Most firms after nearly two years of managing the fallout from the pandemic felt that, by 2022, we would return to “business as usual.”
Some, including insurance agents and the property and casualty industry in general, made plans for their workforce to return to the office in the fall of 2021 while others were looking for most of their employees to be back behind their office desks at the beginning of this year. By December, however, major companies shelved their return-to-office playbooks as the Omicron variant spread like wildfire across the country in the wake of the Delta variant. Companies are now reassessing their return-to-office plans as 2022 unfolds.
Add to this, the reality that many employees prefer a work-from-home option, or at least a hybrid alternative, for greater flexibility and work-life balance. A recent report from Future Forum, a consortium focused on reimagining the future of work led by Slack Technologies Inc., cites that 95% of workers surveyed want flexible hours and 78% of workers want location flexibility. The report provides a snapshot of just how important and popular hybrid-work options and flexibility are to employees. In addition, the survey found that 72% of workers who weren’t happy with their level of flexibility—whether time or location—were likely to seek out a new opportunity. The survey was conducted in November with more than 10,000 workers participating. (source: The Wall Street Journal)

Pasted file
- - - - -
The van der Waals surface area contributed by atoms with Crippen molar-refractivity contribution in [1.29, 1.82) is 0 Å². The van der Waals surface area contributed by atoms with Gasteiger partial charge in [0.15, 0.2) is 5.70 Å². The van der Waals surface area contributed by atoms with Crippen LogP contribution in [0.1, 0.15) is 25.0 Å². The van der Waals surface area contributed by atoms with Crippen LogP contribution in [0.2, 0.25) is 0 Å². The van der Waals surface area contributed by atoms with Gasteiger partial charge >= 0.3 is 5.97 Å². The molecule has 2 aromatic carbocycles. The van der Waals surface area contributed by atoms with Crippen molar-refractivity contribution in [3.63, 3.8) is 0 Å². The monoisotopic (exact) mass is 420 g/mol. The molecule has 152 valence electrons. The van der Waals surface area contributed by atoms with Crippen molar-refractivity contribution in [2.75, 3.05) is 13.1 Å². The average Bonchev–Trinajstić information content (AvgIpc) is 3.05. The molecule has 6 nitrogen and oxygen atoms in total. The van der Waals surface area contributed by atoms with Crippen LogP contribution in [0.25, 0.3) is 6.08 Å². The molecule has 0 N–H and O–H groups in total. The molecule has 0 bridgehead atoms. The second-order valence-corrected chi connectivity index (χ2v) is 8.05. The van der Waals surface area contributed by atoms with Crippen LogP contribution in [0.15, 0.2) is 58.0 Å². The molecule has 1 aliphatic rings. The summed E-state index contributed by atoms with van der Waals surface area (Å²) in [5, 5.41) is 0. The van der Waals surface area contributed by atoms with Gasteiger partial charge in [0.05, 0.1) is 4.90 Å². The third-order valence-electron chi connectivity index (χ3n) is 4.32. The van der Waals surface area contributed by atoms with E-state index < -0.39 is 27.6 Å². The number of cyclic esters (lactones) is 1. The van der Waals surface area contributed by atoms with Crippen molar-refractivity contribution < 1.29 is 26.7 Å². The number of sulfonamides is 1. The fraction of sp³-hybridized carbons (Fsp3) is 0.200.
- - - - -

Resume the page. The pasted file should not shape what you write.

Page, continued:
Offering a Hybrid Approach
Many businesses along with the property and casualty insurance sector are trying to meet the shifting work landscape by accommodating hybrid-work alternatives and getting creative by scheduling in-person meetings for specific needs. Aetna, for example, adopted a hybrid approach with office-based employees coming in two or three days a week. LinkedIn has also adopted a hybrid model that will allow the majority of its employees to work remotely most of the time. Ford Motor Company announced in early December that tens of thousands of office workers would begin using a hybrid model in March. Employees will collaborate with supervisors to develop schedules.
Some companies, however, have made the move to return to the office. Bank of America, for instance, began bringing employees back to the office after Labor Day and is encouraging employees to get vaccinated. Since early June, Goldman Sachs has been bringing back employees, including on a rotational basis. The investment bank also requires employees to disclose their vaccination status, as well as requiring unvaccinated workers to test weekly and wear masks.
What About In-Person Events?
Some events are back in person after going virtual last year. CES, the tech mega-conference in Las Vegas, took place mid-January welcoming 45,000 attendees. The insurance industry has planned in-person events as well. For example, the 2022 WSIA Insurtech Conference is taking place in New Orleans in March. The Insurance Industry Charitable Foundation will be hosting an event in Chicago in March. There are other in-person insurance events planned throughout the year, as well.
Nothing can be considered set in stone any longer as the pandemic forces companies — from insurance agencies to carriers and others in the property and casualty industry — to continue to be agile and fluid. This period has also instigated a reimagination of the workplace with flexible options a critical component in retaining and attracting talent.